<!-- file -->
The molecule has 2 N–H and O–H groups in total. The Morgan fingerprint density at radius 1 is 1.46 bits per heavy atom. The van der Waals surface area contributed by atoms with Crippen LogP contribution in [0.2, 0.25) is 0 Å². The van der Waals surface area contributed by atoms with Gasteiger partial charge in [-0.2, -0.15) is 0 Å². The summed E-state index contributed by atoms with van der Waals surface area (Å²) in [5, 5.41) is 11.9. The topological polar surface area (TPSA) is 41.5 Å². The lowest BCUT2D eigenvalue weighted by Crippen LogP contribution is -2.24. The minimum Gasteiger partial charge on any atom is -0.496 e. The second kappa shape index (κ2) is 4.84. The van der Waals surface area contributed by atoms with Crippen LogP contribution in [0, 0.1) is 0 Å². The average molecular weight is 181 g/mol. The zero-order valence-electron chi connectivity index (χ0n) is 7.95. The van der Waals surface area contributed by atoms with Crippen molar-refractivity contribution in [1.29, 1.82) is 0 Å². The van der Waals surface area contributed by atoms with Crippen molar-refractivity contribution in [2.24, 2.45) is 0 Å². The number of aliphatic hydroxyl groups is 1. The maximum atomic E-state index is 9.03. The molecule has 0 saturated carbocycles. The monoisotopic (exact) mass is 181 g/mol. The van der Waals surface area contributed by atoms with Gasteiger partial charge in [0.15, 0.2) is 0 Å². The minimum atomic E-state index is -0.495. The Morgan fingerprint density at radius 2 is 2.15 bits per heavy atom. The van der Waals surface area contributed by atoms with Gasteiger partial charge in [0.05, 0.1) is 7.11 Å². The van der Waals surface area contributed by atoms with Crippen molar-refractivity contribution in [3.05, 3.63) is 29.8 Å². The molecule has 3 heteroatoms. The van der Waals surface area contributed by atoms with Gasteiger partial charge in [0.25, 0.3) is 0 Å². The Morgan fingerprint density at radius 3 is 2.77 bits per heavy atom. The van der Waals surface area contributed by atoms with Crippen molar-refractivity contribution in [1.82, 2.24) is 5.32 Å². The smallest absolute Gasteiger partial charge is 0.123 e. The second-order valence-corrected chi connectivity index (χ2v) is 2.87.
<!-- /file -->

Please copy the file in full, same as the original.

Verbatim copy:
The molecule has 2 N–H and O–H groups in total. The Morgan fingerprint density at radius 1 is 1.46 bits per heavy atom. The van der Waals surface area contributed by atoms with Crippen LogP contribution in [0.2, 0.25) is 0 Å². The van der Waals surface area contributed by atoms with Gasteiger partial charge in [-0.2, -0.15) is 0 Å². The summed E-state index contributed by atoms with van der Waals surface area (Å²) in [5, 5.41) is 11.9. The topological polar surface area (TPSA) is 41.5 Å². The lowest BCUT2D eigenvalue weighted by Crippen LogP contribution is -2.24. The minimum Gasteiger partial charge on any atom is -0.496 e. The second kappa shape index (κ2) is 4.84. The van der Waals surface area contributed by atoms with Crippen LogP contribution in [0, 0.1) is 0 Å². The average molecular weight is 181 g/mol. The zero-order valence-electron chi connectivity index (χ0n) is 7.95. The van der Waals surface area contributed by atoms with Crippen molar-refractivity contribution in [1.29, 1.82) is 0 Å². The van der Waals surface area contributed by atoms with Crippen molar-refractivity contribution in [2.24, 2.45) is 0 Å². The number of aliphatic hydroxyl groups is 1. The maximum atomic E-state index is 9.03. The molecule has 0 saturated carbocycles. The monoisotopic (exact) mass is 181 g/mol. The van der Waals surface area contributed by atoms with Gasteiger partial charge in [0.15, 0.2) is 0 Å². The minimum atomic E-state index is -0.495. The Morgan fingerprint density at radius 2 is 2.15 bits per heavy atom. The van der Waals surface area contributed by atoms with Gasteiger partial charge in [0.05, 0.1) is 7.11 Å². The van der Waals surface area contributed by atoms with Crippen molar-refractivity contribution in [3.05, 3.63) is 29.8 Å². The molecule has 3 heteroatoms. The van der Waals surface area contributed by atoms with Gasteiger partial charge in [0.25, 0.3) is 0 Å². The Morgan fingerprint density at radius 3 is 2.77 bits per heavy atom. The van der Waals surface area contributed by atoms with Crippen molar-refractivity contribution in [1.82, 2.24) is 5.32 Å². The smallest absolute Gasteiger partial charge is 0.123 e. The second-order valence-corrected chi connectivity index (χ2v) is 2.87.